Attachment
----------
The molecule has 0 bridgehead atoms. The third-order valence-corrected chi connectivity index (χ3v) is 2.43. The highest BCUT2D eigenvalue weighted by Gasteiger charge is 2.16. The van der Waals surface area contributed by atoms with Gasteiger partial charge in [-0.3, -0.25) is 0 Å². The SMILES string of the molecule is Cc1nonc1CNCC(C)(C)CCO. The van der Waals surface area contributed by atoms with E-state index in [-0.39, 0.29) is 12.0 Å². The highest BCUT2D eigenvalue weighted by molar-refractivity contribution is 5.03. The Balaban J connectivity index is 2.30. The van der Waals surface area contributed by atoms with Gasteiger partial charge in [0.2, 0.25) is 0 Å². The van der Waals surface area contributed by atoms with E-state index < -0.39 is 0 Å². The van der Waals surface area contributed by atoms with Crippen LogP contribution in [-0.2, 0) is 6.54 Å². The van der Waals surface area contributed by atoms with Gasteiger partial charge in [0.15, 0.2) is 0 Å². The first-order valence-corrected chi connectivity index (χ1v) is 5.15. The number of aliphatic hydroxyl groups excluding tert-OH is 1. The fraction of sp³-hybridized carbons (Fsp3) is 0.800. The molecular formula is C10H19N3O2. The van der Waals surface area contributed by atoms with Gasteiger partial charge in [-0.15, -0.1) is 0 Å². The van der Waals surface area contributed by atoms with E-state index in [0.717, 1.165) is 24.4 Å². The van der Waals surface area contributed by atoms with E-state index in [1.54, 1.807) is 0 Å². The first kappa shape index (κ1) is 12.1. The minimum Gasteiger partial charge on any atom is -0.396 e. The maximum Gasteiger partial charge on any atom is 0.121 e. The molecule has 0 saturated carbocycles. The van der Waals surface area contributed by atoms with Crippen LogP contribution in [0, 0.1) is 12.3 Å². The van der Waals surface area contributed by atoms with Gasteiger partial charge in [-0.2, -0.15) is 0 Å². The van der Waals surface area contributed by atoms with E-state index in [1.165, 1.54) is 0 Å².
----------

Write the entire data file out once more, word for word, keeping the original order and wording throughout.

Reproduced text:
The molecule has 0 bridgehead atoms. The third-order valence-corrected chi connectivity index (χ3v) is 2.43. The highest BCUT2D eigenvalue weighted by Gasteiger charge is 2.16. The van der Waals surface area contributed by atoms with Gasteiger partial charge in [-0.3, -0.25) is 0 Å². The SMILES string of the molecule is Cc1nonc1CNCC(C)(C)CCO. The van der Waals surface area contributed by atoms with E-state index in [-0.39, 0.29) is 12.0 Å². The highest BCUT2D eigenvalue weighted by molar-refractivity contribution is 5.03. The Balaban J connectivity index is 2.30. The van der Waals surface area contributed by atoms with Gasteiger partial charge in [0.2, 0.25) is 0 Å². The van der Waals surface area contributed by atoms with E-state index < -0.39 is 0 Å². The van der Waals surface area contributed by atoms with Crippen LogP contribution in [-0.2, 0) is 6.54 Å². The van der Waals surface area contributed by atoms with Gasteiger partial charge in [0.15, 0.2) is 0 Å². The first-order valence-corrected chi connectivity index (χ1v) is 5.15. The number of aliphatic hydroxyl groups excluding tert-OH is 1. The fraction of sp³-hybridized carbons (Fsp3) is 0.800. The molecular formula is C10H19N3O2. The van der Waals surface area contributed by atoms with Gasteiger partial charge in [-0.15, -0.1) is 0 Å². The van der Waals surface area contributed by atoms with E-state index in [0.717, 1.165) is 24.4 Å². The van der Waals surface area contributed by atoms with E-state index in [1.54, 1.807) is 0 Å². The first kappa shape index (κ1) is 12.1. The minimum Gasteiger partial charge on any atom is -0.396 e. The maximum Gasteiger partial charge on any atom is 0.121 e. The molecule has 0 saturated carbocycles. The van der Waals surface area contributed by atoms with Crippen LogP contribution in [0, 0.1) is 12.3 Å². The van der Waals surface area contributed by atoms with Gasteiger partial charge in [-0.2, -0.15) is 0 Å². The van der Waals surface area contributed by atoms with E-state index in [1.165, 1.54) is 0 Å².